Released on August 23
Royal Mail is celebrating some of the world’s most beautiful artefacts in a spectacular collection of eight stamps featuring the Crown Jewels, the regalia of the British monarchy.
Issued on August 23, the stamps feature some of the most important and iconic pieces from the priceless collection.
This year marks the 350th anniversary of the making of many of the items shown, for the coronation of King Charles II in 1661 shortly after the Restoration of the monarchy. Their predecessors had been melted down, and their jewels sold off, during the Commonwealth period under the direction of Oliver Cromwell.
Over the years the Crown Jewels have been augmented and remodelled for various monarchs and royal occasions, but they remain housed in the Tower of London, as they were when the initial collection was established in 1303.
Stephen Agar of Royal Mail said: ‘The Crown Jewels contain some of the world’s most famous and dazzling diamonds. We wanted to produce stamps which showcase just how stunning this collection is.’
National treasure, but not an anniversary that would appear on many radars
QUALITY OF DESIGN
Does the chosen format show off the amazing regalia at its absolute best?
The amount of bling on display will surely catch most people's eye
1st class Sovereign’s Sceptre with Cross
Originally fashioned in 1661, this was redesigned in 1905 to incorporate the Great Star of Africa, the second-largest cut diamond in the world. During the coronation, the monarch carries this sceptre in the right hand.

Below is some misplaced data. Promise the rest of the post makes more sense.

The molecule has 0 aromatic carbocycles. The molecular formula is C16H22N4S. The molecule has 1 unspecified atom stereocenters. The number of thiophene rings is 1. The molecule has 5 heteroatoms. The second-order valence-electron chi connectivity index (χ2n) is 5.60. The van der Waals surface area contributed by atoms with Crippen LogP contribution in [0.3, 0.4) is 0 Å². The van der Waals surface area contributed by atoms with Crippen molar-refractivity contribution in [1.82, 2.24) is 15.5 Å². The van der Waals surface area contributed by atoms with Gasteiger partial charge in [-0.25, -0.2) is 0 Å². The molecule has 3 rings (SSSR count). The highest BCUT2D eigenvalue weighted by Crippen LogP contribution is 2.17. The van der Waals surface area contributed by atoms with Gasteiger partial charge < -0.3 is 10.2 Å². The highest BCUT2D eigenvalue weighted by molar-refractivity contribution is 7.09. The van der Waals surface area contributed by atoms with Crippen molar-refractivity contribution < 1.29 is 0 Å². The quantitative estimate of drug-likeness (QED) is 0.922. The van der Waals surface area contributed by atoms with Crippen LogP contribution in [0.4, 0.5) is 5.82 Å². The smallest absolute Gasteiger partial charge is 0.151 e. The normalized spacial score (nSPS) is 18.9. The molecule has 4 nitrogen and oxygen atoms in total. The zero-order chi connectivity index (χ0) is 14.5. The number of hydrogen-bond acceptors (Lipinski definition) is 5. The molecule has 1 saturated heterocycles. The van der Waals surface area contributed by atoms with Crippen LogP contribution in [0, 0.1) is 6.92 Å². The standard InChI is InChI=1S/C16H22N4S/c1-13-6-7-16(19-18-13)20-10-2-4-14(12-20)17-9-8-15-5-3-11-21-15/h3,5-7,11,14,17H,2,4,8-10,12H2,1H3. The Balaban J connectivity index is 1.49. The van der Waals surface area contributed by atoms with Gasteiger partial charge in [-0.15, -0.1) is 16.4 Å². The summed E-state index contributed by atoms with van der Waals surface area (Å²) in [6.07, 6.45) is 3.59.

1st class St Edward’s Crown
This crown, originally made in 1661, is used to crown monarchs when they ascend to the throne. It has 444 precious stones, and is reputed to have been made using gold recovered from the throne of King Alfred the Great.
68p Rod & Sceptre with Doves
During the coronation, the monarch holds this sceptre in the left hand, while the smaller rod is carried by the consort. Both were crafted in 1661, with the doves symbolising the Holy Ghost.
68p Queen Mary’s Crown
This was the crown of Mary of Teck, the Queen Consort of King George V. It was manufactured for their coronation in 1911, and has remained unworn since Queen Mary’s death in 1953.
76p Sovereign’s Orb
This hollow gold sphere weighing 42oz was another artefect created expressly for the coronation of King Charles II in 1661. The orb is a religious symbol which represents the monarch’s role as Defender of the Faith and as Supreme Governor of the Church of England.
76p Jewelled Sword of Offering
Made for the Coronation of King George IV in 1821, this is the only sword actually presented to the sovereign during the coronation, by the Archbishop of Canterbury. It signifies that royal power is at the service of the Church of England.
£1.10 Imperial State Crown
This crown was made in 1937 for King George VI. It has several famous gemstones, including the Black Prince’s Ruby and the Cullinan II diamond, also known as the Lesser Star of Africa. The crown is worn after the coronation ceremony, when the monarch leaves Westminster Abbey, and at the annual State Opening of Parliament.
£1.10 Coronation Spoon
Dating from the 12th century, this was the only part of the medieval regalia to escape destruction in the Cromwellian period. At the coronation ceremony it is used to anoint the sovereign with holy oil.
The presentation pack, written by heritage expert Dr Anna Keay, takes a look at the history of the Crown Jewels and their use in the coronation ceremony.
As with every commemorative issue, a first day cover and stamp cards are available. A special coin cover commemorating the restoration of the monarchy in 1660 is also offered.
Set of 8 stamps £6.00
Presentation pack £6.50
Stamp cards £3.60
First day envelope £0.30
First day cover £7.68
Coin cover £15.95
|Crown Jewels stamps|
By Julia Lee
by Julia Lee
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